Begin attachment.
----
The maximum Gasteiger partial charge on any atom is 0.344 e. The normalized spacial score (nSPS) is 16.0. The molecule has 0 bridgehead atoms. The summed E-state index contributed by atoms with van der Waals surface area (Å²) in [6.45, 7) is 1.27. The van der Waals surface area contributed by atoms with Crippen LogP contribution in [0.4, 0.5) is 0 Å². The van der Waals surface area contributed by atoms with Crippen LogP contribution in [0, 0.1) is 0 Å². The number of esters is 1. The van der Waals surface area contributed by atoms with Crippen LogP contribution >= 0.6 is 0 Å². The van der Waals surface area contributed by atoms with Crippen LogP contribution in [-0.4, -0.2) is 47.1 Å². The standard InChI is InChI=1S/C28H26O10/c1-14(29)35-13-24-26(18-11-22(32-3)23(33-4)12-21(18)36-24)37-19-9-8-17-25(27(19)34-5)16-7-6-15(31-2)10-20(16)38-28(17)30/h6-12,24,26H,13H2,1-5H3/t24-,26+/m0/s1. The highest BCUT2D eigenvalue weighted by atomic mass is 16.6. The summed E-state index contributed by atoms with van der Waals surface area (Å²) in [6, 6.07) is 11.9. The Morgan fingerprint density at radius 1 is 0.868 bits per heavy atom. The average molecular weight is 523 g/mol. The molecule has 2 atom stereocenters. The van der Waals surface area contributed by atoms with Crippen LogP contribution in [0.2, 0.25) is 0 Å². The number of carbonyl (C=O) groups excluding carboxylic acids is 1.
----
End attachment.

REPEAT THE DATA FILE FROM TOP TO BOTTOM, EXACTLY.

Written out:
The maximum Gasteiger partial charge on any atom is 0.344 e. The normalized spacial score (nSPS) is 16.0. The molecule has 0 bridgehead atoms. The summed E-state index contributed by atoms with van der Waals surface area (Å²) in [6.45, 7) is 1.27. The van der Waals surface area contributed by atoms with Crippen LogP contribution in [0.4, 0.5) is 0 Å². The van der Waals surface area contributed by atoms with Crippen LogP contribution in [0, 0.1) is 0 Å². The number of esters is 1. The van der Waals surface area contributed by atoms with Crippen LogP contribution >= 0.6 is 0 Å². The van der Waals surface area contributed by atoms with Crippen LogP contribution in [-0.4, -0.2) is 47.1 Å². The standard InChI is InChI=1S/C28H26O10/c1-14(29)35-13-24-26(18-11-22(32-3)23(33-4)12-21(18)36-24)37-19-9-8-17-25(27(19)34-5)16-7-6-15(31-2)10-20(16)38-28(17)30/h6-12,24,26H,13H2,1-5H3/t24-,26+/m0/s1. The highest BCUT2D eigenvalue weighted by atomic mass is 16.6. The summed E-state index contributed by atoms with van der Waals surface area (Å²) in [6, 6.07) is 11.9. The Morgan fingerprint density at radius 1 is 0.868 bits per heavy atom. The average molecular weight is 523 g/mol. The molecule has 2 atom stereocenters. The van der Waals surface area contributed by atoms with Crippen LogP contribution in [0.2, 0.25) is 0 Å². The number of carbonyl (C=O) groups excluding carboxylic acids is 1.